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The Impact Of A Tickless Kernel

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  • The Impact Of A Tickless Kernel

    Phoronix: The Impact Of A Tickless Kernel

    In this article we will be looking at the impact of CONFIG_NO_HZ/Dynamic Ticks, which will be found in the Linux 2.6.21 kernel. The option has been available as a patch for quite a while, but not until Linux 2.6.21-rc1 had it been merged into the upstream kernel. When enabled, there will only be timer ticks when they are needed. The end-user benefit is cooler-running processors and increased power savings. We have investigated this change with a notebook and desktop computer.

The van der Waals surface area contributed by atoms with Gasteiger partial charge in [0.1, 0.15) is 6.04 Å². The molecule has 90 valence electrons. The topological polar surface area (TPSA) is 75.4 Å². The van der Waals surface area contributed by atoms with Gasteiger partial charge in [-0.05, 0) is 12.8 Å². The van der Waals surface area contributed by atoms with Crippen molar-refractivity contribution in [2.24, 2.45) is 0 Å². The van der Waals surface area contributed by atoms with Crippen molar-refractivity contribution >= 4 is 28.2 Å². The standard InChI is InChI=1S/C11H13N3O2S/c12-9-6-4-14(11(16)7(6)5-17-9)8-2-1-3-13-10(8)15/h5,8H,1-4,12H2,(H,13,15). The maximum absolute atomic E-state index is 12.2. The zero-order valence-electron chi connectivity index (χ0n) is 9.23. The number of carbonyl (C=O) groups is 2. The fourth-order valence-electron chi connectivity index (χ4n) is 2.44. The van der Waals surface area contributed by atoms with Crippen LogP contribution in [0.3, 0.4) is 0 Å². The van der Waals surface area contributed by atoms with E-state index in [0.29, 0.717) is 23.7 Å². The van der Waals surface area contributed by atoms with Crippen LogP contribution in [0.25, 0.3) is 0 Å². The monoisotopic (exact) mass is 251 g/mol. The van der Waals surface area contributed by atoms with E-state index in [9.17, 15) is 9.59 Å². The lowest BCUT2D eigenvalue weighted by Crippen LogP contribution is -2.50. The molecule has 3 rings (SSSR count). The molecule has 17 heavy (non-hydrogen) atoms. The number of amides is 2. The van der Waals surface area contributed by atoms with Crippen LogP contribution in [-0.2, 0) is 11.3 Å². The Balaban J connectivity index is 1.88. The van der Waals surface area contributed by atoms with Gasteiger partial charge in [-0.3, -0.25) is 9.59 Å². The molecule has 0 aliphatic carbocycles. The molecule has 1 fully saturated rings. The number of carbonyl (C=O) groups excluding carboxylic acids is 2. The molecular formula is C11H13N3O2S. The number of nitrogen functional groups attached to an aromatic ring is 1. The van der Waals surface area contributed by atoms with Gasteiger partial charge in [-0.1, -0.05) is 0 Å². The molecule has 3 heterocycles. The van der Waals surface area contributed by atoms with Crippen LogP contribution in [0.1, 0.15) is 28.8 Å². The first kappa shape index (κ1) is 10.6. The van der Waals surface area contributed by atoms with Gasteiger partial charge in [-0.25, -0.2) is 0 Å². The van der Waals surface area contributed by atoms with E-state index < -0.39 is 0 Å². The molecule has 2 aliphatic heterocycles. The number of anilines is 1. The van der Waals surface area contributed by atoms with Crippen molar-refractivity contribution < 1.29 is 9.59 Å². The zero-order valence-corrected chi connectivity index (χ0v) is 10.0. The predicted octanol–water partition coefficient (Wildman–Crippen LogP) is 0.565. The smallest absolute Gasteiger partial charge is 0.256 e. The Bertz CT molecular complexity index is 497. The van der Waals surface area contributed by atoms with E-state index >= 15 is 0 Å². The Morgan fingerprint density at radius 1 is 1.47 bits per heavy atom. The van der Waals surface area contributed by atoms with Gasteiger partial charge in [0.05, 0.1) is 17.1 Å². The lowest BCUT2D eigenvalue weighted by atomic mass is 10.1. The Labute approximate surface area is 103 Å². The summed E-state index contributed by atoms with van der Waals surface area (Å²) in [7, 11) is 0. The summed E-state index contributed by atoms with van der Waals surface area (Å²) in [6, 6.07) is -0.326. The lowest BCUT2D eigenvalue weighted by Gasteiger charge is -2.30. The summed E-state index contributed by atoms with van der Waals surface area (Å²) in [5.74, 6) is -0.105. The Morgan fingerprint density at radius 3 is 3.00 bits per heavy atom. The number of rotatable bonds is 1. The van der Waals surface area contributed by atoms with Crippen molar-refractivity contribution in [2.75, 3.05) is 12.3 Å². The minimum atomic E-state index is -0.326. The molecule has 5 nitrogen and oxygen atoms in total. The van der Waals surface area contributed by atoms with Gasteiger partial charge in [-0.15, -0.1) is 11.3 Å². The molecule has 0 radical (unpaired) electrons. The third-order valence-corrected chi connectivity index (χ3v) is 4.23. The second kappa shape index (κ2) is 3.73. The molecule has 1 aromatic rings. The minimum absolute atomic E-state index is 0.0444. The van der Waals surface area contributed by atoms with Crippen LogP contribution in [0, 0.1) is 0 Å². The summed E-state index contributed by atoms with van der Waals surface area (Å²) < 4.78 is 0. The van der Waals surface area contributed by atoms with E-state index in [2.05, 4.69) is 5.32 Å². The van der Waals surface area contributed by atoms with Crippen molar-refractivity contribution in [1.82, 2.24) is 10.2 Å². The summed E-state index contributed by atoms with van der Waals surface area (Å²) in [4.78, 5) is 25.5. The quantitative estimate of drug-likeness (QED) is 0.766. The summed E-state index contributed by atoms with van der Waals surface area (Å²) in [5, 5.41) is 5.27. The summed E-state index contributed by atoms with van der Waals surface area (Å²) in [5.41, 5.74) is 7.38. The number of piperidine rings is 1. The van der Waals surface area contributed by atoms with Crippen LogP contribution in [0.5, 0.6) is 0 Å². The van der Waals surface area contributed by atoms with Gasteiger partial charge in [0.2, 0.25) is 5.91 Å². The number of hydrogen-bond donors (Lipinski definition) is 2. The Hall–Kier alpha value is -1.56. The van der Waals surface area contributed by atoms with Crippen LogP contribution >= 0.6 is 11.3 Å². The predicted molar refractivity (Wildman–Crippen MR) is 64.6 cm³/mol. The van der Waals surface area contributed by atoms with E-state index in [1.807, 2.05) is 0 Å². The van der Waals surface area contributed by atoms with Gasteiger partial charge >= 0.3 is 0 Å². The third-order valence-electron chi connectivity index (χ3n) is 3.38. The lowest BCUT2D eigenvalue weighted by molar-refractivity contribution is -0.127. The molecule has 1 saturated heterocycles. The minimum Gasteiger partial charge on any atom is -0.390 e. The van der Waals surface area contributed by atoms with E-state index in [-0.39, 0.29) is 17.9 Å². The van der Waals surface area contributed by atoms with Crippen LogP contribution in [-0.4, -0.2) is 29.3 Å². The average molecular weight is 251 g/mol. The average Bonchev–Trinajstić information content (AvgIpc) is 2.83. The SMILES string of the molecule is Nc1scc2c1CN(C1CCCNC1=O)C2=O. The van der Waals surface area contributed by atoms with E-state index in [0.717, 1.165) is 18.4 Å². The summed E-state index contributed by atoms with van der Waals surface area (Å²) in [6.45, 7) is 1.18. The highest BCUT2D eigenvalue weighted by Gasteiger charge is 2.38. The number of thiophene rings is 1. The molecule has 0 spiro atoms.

Phoronix, Linux Hardware Reviews, Linux hardware benchmarks, Linux server benchmarks, Linux benchmarking, Desktop Linux, Linux performance, Open Source graphics, Linux How To, Ubuntu benchmarks, Ubuntu hardware, Phoronix Test Suite

  • #2
    Those savings weren't as large as anecdotal evidence around the net would suggest.

    There shouldn't be much difference under full load, as the system will be awake all the time in any case. With no load at all, the system is doing very little in any case, and any power savings in the CPU might be hidden below the noise floor. I would assume the largest impact is with sporadic activity, but I offer no clues as to how one might measure that reliably.


    • #3
      Erm, CONFIG_NO_HZ is available for x86_64 kernels since 2.6.25 or 2.6.24 (can't remember which). I know because I'm running a x86_64 kernel with that option enabled.
      Edit: just noticed the date on that post
      Last edited by apaige; 10 June 2008, 12:05 PM.